With muscles, there are abductors and adductors. Abductors draw body parts, such as arms and fingers away from the mid-line of the body. Adductors draw the same body parts toward the body’s mid-line.
A. Fascia of the Hand and Wrist – The fascia of the hands and wrist consist of membranes and tendons.
1. Synovial Membrane – The synovial membrane is an extensive soft tissue that lines much of the non-cartilaginous surfaces of the bones in the wrist and extending to the metacarpal bones of the palm of the hand. It plays a very important role in the connection of the carpal bones to each other and to the metacarpals. There are two synovial membranes that serve to encase the tendons that run under the ligaments through the wrist to the hand. One of the two membranes extends from the end of the forearm and extends out to the distal end of the thumb. The other similarly starts in the forearm and extends to the palm of the hand and ends at the distal end of the little finger. There are also three additional small synovial membranes that extend from the out edges of the three middle metacarpals out to the distal end of the three middle fingers.
2. Deep Palmar Fascia – The deep palmar fascia is a sheath that surrounds the muscles of the hand. It starts as one central sheath and then divides into three sheaths.
a. Central – This is the largest of the three sections of the deep palmar sheath. It is very thick, strong and triangular in shape and covers the bulk of the palm of the hand. As it reaches the fingers, it further divides into four slips, one for each finger.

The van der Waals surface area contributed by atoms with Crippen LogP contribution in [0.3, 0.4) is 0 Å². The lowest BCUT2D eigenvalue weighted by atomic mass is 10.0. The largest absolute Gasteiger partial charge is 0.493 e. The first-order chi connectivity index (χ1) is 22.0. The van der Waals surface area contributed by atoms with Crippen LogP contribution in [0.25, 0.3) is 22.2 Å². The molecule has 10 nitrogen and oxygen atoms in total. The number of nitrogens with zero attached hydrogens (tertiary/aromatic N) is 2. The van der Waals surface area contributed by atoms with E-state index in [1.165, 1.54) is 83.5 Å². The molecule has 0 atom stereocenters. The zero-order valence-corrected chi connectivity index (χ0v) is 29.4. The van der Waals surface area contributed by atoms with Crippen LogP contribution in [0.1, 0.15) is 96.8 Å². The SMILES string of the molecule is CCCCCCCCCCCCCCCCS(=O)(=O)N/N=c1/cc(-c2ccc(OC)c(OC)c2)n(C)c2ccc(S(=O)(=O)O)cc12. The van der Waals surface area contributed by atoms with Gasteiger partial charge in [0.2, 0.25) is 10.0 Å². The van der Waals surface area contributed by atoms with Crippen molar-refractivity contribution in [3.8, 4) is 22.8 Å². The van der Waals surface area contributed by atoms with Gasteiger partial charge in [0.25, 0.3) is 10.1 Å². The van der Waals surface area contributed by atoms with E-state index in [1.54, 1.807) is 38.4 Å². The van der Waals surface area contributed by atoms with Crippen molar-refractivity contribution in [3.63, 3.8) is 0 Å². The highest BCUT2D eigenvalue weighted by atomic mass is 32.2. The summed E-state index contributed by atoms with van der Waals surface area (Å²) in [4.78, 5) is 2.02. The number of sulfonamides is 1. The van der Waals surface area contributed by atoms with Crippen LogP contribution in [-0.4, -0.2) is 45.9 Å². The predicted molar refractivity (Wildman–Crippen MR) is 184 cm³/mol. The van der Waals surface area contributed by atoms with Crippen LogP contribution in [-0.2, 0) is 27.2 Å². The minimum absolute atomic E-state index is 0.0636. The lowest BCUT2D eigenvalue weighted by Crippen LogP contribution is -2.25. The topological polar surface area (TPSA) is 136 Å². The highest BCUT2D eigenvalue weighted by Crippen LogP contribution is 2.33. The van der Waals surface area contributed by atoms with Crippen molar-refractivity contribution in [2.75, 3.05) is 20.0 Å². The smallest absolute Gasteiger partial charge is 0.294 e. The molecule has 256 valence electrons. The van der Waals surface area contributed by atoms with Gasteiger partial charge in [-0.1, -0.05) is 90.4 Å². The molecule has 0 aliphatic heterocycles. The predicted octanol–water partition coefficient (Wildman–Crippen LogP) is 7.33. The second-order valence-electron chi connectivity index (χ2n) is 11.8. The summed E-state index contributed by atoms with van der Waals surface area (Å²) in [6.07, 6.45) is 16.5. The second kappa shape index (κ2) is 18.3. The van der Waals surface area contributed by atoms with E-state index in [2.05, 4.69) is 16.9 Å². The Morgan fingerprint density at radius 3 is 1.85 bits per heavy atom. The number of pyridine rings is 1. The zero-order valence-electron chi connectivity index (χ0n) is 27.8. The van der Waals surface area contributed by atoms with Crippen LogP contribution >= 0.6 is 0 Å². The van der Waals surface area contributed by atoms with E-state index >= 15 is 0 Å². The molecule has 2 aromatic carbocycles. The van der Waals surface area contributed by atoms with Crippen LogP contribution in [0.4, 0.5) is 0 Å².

b. Lateral – There are two lateral portions of the deep palmar fascia. They are thinner than the central section. One of the lateral portions surrounds the muscles of the ball of the thumb on the radial side of the hand and the other surrounds the muscles of the little finger on the ulnar side of the hand.
3. Tendons – There are numerous flexor tendons involved with the wrist and hand. They act like steel cables connecting muscles to the various bones in the hand, especially to the fingers.
B. Radial Group – Consists of the muscles and tendons associated with the thumb.
1. Abductor Pollicis
2. Opponens Pollicis
3. Flexor Brevis Pollicis
4. Adductor Obliquus Pollicis
5. Adductor Transversus Pollicis
6. Nerves of the Radial Group
a. Sixth Cervical Nerve – The first three muscles of the radial group are innervated by the sixth cervical nerve via the median nerve.
b. Eighth Cervical Nerve – The last three muscles of this group are innervated by the eighth cervical nerve via the ulnar nerve.
C. Ulnar Group – Consists of the muscles and tendons associated with the little finger.
1. Palmaris Brevis
2. Abductor Minimi Digiti
3. Flexor Brevis Minimi Digiti
4. Opponens Minimi Digiti
5. Nerve of the Ulnar Group – The muscles of the ulnar group are innervated by the eighth cervical nerve via the ulnar nerve.